Knowing Me, Knowing You – Excerpts
Excerpt #1: Do I really know Myself?
Well, do you?
Do you really know yourself?
And, if you do know yourself, are you happy with your self?
Do you like you?
If you do…great! If you don’t…not so great….
I’ve been a management consultant for some 16 years, working in both the public and private sectors. This has often involved close coaching and/or mentoring with senior people, leading sometimes to deeply personal conversations and periodically therapeutic interventions. For the last 6 years I have also worked as a practitioner in ‘personal change therapy’ for people from all walks of life.
And still, occasionally, it surprises me how many people who come to me on a professional basis either don’t know who they really are or what they’re about. Or they don’t understand why they behave in certain ways. In other words, they don’t understand themselves. Why they are like they are. In some cases, they can’t really see what they are like – and the impact what they are like has on others. Often the people they care for most! These folks are confused. Sometimes they really hurt.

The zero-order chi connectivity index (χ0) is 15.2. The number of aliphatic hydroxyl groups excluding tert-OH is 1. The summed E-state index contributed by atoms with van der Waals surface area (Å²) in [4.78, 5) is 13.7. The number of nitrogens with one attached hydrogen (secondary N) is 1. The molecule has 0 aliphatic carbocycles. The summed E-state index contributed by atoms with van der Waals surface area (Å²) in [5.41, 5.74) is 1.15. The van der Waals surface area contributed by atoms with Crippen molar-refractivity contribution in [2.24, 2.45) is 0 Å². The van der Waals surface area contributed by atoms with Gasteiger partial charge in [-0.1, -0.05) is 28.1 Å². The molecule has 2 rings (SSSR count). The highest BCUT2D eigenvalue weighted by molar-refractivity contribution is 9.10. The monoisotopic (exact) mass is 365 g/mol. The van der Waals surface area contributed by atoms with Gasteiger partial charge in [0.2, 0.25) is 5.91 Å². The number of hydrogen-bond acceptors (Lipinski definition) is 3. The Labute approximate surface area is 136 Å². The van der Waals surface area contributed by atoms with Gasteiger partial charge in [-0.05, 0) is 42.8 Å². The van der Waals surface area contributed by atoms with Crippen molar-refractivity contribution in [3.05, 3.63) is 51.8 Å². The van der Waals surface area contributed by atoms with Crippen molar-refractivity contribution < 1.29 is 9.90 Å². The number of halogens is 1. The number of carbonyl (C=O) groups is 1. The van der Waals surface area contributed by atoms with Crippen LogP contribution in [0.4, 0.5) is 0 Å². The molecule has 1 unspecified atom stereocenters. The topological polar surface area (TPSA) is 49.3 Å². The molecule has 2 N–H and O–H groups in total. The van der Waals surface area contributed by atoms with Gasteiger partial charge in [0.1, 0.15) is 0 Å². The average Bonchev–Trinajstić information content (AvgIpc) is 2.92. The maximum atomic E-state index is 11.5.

It’s even worse when they do recognise what they are like …and they really don’t like it.
So what are you like…?
Many people, when asked whether they know themselves, will give an answer that makes some kind of sense. They can give some description of ‘self’ – from the physical (eg: “I’m average-looking” or “I’m on the tall side”) to metaphysical personality traits (eg: “I’m quite shy” or “I’m kind and caring” or “I’m very ambitious”).
Some deeper thinkers may go ‘all philosophical’ and say things like: “How can you ever know your true self?”. This kind of thinking implies there is some deeper, almost mystical self – spirit, soul? – which is unknowable in cognitive terms that can be languaged.
Yet others may attach the issue of personal bias to the question and suggest you consult with others who know them well – family, friends, work colleagues, etc – to build a true picture of what they are really like. It’s almost as if they can’t trust their own perception of their self!